We chose to treat our time in lockdown as a holiday at home. We also chose to develop our blog and share our ideas to help others. Further, we are proud our post 73 In-home Staycation Ideas During Lockdown went viral on Pinterest and started ranking on the 1st page of Google within a week of publication.
But meanwhile, in the blogging industry, how can you write about travel when borders have closed, everyone must stay home for their safety, and there is no travel? Stories about virtual travel and staycations can only go so far. Thus, it’s time for bloggers to reevaluate and find ways to survive. Equally, many industries, particularly in travel, are pondering how they will survive. Furthermore, it’s time for people to reevaluate how they live their lives.
Inspiration and Hope
We are in our 6th week of lockdown. Last week, lockdown restrictions eased and schools, takeaways and workplaces reopened. Though essentially we are still in lockdown, with those who can work from home asked to do so. Travel is not allowed unless going to work or to get access to essential services. Nevertheless, the easing of restrictions uplifted people.
And today was the first day since the virus came to New Zealand that there are no recorded cases.
So yes, there is an end in sight. And it is hope and belief, that has gotten New Zealanders through the hard days.
For us, things have continued with the same attitude we always have, “Try finding things you love, no matter where you are”.
We feel lucky that we have a tv and data, and finally have time to binge-watch Netflix.
Further, time spent chatting about travel on social media and access to all the knowledge on the internet makes us happy. And that we have the world at our fingertips for staying in touch with family and friends.
We enjoy our parties, taking care to prepare a huge feast for two and indulge in music and drinks.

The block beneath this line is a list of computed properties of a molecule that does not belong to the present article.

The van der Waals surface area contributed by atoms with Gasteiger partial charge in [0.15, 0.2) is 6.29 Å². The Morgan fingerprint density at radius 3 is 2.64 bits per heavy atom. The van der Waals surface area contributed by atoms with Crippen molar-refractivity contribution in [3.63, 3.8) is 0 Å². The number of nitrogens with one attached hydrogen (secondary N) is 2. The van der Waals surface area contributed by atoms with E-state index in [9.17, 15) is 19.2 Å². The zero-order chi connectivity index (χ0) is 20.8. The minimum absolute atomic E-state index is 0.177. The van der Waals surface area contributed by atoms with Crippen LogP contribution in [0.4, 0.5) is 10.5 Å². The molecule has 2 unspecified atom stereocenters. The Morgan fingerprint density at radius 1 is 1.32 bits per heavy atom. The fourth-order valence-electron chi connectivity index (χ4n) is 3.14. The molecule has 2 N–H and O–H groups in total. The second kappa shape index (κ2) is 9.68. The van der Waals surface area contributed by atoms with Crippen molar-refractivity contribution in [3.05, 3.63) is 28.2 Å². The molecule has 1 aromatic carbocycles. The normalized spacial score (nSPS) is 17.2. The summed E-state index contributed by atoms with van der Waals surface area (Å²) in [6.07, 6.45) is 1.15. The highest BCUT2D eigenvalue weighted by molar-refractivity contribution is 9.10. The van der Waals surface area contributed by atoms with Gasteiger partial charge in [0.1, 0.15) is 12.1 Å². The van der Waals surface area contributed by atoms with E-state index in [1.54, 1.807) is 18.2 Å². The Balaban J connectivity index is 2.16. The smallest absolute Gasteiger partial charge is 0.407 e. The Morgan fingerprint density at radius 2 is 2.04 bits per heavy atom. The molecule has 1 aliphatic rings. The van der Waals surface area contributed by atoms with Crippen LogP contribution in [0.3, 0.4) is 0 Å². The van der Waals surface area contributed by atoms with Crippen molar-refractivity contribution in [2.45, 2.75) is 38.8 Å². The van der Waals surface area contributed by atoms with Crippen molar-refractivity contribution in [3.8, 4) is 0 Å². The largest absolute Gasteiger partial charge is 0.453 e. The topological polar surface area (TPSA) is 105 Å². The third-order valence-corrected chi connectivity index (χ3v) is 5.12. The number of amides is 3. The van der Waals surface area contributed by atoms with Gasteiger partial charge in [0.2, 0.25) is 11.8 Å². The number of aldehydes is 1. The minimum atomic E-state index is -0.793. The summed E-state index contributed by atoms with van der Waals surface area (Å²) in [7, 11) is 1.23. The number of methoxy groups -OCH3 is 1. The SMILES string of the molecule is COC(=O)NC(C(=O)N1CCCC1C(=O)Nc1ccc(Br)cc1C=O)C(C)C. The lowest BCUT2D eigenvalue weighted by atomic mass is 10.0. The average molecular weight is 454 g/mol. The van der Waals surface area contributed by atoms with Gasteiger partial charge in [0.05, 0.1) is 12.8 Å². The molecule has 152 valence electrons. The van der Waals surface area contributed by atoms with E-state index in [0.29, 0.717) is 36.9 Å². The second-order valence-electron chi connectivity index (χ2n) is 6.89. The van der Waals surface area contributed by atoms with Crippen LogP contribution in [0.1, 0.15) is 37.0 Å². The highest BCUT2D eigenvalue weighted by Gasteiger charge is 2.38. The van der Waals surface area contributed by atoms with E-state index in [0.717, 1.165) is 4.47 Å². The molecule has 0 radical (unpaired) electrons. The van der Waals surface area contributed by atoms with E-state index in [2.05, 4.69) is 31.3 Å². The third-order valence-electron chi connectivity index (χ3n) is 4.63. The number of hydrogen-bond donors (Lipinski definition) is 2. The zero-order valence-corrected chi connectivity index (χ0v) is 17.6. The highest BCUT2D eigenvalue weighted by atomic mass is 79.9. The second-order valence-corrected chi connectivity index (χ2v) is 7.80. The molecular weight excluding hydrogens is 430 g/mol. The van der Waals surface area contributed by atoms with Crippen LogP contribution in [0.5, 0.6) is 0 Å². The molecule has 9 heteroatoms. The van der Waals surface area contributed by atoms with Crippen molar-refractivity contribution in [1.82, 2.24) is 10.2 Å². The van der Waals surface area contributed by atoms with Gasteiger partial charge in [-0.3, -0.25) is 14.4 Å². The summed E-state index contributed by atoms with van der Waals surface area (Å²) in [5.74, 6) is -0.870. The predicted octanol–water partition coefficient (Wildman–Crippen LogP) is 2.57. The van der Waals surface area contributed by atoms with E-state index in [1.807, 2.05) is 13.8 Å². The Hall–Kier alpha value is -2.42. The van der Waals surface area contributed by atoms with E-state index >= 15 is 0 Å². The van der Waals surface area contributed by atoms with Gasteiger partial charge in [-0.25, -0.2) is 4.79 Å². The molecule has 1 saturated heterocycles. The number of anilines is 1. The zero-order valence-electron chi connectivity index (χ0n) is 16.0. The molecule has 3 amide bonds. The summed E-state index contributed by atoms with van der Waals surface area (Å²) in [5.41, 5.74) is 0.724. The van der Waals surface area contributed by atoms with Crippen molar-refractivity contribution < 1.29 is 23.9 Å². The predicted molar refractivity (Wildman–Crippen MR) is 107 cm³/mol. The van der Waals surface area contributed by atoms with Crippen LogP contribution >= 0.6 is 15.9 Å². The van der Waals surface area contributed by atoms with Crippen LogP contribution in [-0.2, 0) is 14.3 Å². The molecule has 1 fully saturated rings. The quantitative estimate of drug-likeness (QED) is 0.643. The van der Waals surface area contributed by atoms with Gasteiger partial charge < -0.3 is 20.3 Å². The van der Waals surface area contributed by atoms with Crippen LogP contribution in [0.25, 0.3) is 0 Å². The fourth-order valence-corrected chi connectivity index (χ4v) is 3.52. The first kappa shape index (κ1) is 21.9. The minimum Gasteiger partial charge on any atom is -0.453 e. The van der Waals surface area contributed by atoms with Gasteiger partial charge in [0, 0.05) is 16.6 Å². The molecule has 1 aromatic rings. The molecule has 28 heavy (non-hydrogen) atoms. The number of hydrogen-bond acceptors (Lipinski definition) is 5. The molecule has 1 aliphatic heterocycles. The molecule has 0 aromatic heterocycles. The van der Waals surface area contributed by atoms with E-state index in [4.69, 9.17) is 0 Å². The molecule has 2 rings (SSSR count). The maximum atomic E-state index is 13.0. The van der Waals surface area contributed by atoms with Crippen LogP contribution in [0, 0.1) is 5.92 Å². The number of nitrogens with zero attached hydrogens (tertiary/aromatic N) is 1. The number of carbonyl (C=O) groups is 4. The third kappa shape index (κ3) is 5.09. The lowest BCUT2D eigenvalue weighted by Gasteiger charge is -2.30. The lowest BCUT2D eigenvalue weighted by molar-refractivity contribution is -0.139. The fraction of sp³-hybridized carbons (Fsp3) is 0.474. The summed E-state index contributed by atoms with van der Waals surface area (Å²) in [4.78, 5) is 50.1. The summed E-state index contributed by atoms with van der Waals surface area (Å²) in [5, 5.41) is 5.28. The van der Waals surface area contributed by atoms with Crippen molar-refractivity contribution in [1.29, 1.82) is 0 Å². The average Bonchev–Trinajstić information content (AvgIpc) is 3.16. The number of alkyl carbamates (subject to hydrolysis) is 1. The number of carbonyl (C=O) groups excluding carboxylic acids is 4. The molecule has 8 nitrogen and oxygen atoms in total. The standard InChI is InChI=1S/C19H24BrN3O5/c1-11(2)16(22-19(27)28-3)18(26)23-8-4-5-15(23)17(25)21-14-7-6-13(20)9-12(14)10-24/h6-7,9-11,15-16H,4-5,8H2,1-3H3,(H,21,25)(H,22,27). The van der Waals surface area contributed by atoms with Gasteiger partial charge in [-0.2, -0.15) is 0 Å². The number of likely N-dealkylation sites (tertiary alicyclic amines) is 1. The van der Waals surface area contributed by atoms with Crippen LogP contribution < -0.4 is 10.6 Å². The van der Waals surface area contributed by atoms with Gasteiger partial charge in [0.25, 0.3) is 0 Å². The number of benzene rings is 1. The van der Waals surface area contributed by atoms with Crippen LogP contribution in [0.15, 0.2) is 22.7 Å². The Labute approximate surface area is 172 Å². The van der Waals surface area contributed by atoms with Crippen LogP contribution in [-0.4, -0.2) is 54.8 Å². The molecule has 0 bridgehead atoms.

Also, we love that we can grow a garden and develop our future home.
Mostly, we love the opportunity to stay in one place with no pressure to do anything!
Do we miss travel? Yes and No. We miss places and people more than anything else. We miss the road trip to the North Island and our family on the other end, and the equally enticing Australian road trip up the East Coast to visit family and friends. Particularly, we miss Thailand and our lifestyle, and the wonderful people we know there. Sadly, it is the first time in 13 years we will not get there this year.
And yes, the golden age of travel is over for now, but we will no doubt travel again. Ultimately, I don’t think any of us will take travel for granted from this point forward!
Also if there is any lesson in all this, it is to always be grateful for food, power, water, warmth, love, good health and unlimited entertainment via unlimited internet (some people do not have these things).
Thank you for reading. Try not to worry, do what you can do to stay calm, and find the things you love to do. May you, your family and friends be safe and healthy. And may you be blessed with kindness all around you.
Thank You to RoarLoud for encouraging this post. It is a part of the “Hello From” series. In this series, bloggers from all around the world bravely share their stories during the Corona crisis. Read RoarLoud’s post Hello From New Hampshire.
*Travel Bugs World is reader-supported. This blog post contains affiliate links (meaning we may get a small commission if you buy through our links.) You won’t pay any more if you use these links, and it helps support the site. We Thank You.